Job Description for Archivist
Archivists organize items such as documents, manuscripts, books, and artifacts, and are often employed by organizations which work with historical documents.Read More...
The archivist may have to take note of the conditions of various items and put them in storage systems to prevent damage or decay. Writing and typing skills are important, as he/she is expected to create descriptions of archived items. Computer skills are also necessary, as there will often be some sort of database of all cataloged items.
An archivist may have to create a sensible categorization system if one has not already been established within the organization. Much of the work is done independently, though teamwork skills are also necessary, so self-motivation and good communication skills are important.
Many positions require experience and/or knowledge of archiving, and any archiving-related certifications may also be requested. Some positions may require conducting research to determine answers to specific questions. Though much of the work is sedentary, there may be minimum physical requirements, such as bending, stooping, and carrying heavy items, as these motions may be necessary throughout the day. Some positions require a bachelor’s degree, while others may require a master’s degree in a history-related field.
- Develop tools and workflows to collect, add metadata, and present artifacts, collections, and associated information.
- Develop content for public-facing websites.
- Create and display exhibits virtually and in situ, ensuring educational merit and safety of artifacts.
- Audit and conduct quality assurance of collections, including preservation and storage best practices.
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Popular Skills for Archivist
Survey results suggest that Archivists put a wide range of professional skills to use. Most notably, skills in Metadata Management, Research Analysis, Project Management, and digitization are correlated to pay that is above average, with boosts between 6 percent and 14 percent. Skills that are correlated to lower pay, on the other hand, include Microsoft Office, Records Management, and Adobe Photoshop. Those familiar with Adobe Photoshop also tend to know Adobe InDesign.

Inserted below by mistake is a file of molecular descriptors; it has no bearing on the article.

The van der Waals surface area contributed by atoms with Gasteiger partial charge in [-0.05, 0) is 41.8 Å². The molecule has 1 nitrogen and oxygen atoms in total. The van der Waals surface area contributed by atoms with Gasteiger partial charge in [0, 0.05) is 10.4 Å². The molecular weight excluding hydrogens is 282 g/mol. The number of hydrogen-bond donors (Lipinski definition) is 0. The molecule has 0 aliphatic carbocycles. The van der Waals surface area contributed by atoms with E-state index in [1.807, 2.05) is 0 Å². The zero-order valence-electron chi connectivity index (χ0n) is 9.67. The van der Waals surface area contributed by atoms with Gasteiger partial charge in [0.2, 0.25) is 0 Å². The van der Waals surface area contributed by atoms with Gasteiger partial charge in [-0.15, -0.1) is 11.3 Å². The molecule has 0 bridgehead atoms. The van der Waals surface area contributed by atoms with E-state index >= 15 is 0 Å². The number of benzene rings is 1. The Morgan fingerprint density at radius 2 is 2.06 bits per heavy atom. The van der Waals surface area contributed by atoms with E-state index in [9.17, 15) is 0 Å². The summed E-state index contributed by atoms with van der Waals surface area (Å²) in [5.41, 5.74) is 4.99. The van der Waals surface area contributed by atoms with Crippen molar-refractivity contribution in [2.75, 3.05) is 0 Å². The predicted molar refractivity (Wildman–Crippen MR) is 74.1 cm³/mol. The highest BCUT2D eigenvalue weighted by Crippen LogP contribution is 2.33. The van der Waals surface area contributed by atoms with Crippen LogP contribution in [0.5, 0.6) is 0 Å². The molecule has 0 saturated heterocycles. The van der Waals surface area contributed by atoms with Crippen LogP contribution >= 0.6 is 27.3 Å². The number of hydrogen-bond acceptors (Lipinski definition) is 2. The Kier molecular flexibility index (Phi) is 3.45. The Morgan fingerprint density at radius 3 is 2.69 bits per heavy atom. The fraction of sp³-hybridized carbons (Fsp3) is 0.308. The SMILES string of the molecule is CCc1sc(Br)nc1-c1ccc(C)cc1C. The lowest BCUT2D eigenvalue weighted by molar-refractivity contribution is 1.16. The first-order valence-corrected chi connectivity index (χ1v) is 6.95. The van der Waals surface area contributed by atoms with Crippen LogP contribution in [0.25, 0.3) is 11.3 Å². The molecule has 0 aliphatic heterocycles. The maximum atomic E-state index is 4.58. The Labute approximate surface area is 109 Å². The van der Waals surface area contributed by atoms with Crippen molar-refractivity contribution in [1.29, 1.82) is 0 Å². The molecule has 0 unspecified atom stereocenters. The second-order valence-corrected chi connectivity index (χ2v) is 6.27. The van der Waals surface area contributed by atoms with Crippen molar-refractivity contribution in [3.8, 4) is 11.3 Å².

Pay by Experience Level for Archivist
Median of all compensation (including tips, bonus, and overtime) by years of experience.
For Archivists, level of experience appears to be a somewhat less important part of the salary calculation — more experience does not correlate to noticeably higher pay. Survey participants with less than five years' experience pocket $40K on average, but those with five to 10 years of experience enjoy a much bigger median of $48K. Archivists who work for 10 to 20 years in their occupation tend to earn about $50K. Archivists with more than 20 years of experience report incomes that are only modestly higher; the median for these old hands hovers around $52K.
Pay Difference by Location
For those looking to make money, Archivists in Washington enjoy an exceptional pay rate, 44 percent above the national average. Archivists can also look forward to large paychecks in cities like Houston (+39 percent), San Francisco (+22 percent), Boston (+20 percent), and New York (+15 percent). Location is a huge contributor to overall pay, with Archivists in Dallas earning a whopping 30 percent below the national average.
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Key Stats for Archivist
Rated 5 out of 5
based on 43 votes.